dichasium

[ dahy-key-zhuhm, -zhee-uhm, -zee-uhm ]
/ daɪˈkeɪ ʒəm, -ʒi əm, -zi əm /

noun, plural di·cha·si·a [dahy-key-zhuh, -zhee-uh, -zee-uh]. /daɪˈkeɪ ʒə, -ʒi ə, -zi ə/. Botany.

a form of cymose inflorescence in which each axis produces a pair of lateral axes.

QUIZZES

THINK YOU’VE GOT A HANDLE ON THIS US STATE NICKNAME QUIZ?

Did you ever collect all those state quarters? Put them to good use on this quiz about curious state monikers and the facts around them.
Question 1 of 8
Mississippi’s nickname comes from the magnificent trees that grow there. What is it?

Origin of dichasium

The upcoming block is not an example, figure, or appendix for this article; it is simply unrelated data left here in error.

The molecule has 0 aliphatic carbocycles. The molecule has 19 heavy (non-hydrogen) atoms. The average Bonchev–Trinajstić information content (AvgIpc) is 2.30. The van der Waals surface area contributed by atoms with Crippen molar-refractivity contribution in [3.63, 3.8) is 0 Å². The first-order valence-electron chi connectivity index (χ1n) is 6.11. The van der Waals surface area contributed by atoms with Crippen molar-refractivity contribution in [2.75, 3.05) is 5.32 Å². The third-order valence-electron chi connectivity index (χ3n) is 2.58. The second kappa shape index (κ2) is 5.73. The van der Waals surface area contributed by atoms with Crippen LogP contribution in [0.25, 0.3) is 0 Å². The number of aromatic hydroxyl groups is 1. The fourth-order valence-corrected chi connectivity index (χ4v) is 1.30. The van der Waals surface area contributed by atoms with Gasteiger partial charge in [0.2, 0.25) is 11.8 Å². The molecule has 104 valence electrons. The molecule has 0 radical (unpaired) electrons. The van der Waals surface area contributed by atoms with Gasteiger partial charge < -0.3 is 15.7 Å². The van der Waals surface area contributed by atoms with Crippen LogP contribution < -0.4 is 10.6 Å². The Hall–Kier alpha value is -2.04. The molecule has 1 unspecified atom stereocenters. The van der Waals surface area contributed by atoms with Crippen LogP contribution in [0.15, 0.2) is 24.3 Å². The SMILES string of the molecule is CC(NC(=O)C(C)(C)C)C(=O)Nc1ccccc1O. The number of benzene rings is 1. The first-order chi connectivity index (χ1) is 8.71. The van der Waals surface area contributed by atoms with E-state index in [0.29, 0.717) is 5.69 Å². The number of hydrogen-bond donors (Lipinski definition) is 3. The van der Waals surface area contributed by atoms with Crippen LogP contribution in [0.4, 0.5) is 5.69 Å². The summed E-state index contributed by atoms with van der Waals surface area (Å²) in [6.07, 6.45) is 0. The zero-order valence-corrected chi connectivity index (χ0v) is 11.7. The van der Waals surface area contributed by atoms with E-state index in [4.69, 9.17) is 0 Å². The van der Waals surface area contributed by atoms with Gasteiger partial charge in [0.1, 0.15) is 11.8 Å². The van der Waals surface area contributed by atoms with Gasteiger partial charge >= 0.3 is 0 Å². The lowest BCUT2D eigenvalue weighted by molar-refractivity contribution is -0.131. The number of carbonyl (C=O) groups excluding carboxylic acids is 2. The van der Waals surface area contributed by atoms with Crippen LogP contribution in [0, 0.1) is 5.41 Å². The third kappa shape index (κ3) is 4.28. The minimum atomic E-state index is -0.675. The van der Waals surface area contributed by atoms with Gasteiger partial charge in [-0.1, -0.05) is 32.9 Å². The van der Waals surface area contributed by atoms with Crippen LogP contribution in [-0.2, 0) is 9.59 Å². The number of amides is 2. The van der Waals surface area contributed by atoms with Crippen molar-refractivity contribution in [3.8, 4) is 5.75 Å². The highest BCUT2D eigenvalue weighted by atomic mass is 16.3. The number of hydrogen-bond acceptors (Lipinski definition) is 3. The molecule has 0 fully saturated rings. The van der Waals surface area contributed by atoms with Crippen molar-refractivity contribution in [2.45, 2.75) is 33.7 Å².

1870–75; <New Latin <Greek díchas(is) a division, derivative of dicházein to cleave (derivative of dícha apart) + Latin -ium-ium

OTHER WORDS FROM dichasium

di·cha·sial, adjective
Dictionary.com Unabridged Based on the Random House Unabridged Dictionary, © Random House, Inc. 2020

British Dictionary definitions for dichasium

dichasium
/ (daɪˈkeɪzɪəm) /

noun plural -sia (-zɪə)

a cymose inflorescence in which each branch bearing a flower gives rise to two other flowering branches, as in the stitchwortCompare monochasium

Derived forms of dichasium

dichasial, adjectivedichasially, adverb

Word Origin for dichasium

C19: New Latin, from Greek dikhasis a dividing, from dikhazein to divide in two, from dikha in two
Collins English Dictionary - Complete & Unabridged 2012 Digital Edition © William Collins Sons & Co. Ltd. 1979, 1986 © HarperCollins Publishers 1998, 2000, 2003, 2005, 2006, 2007, 2009, 2012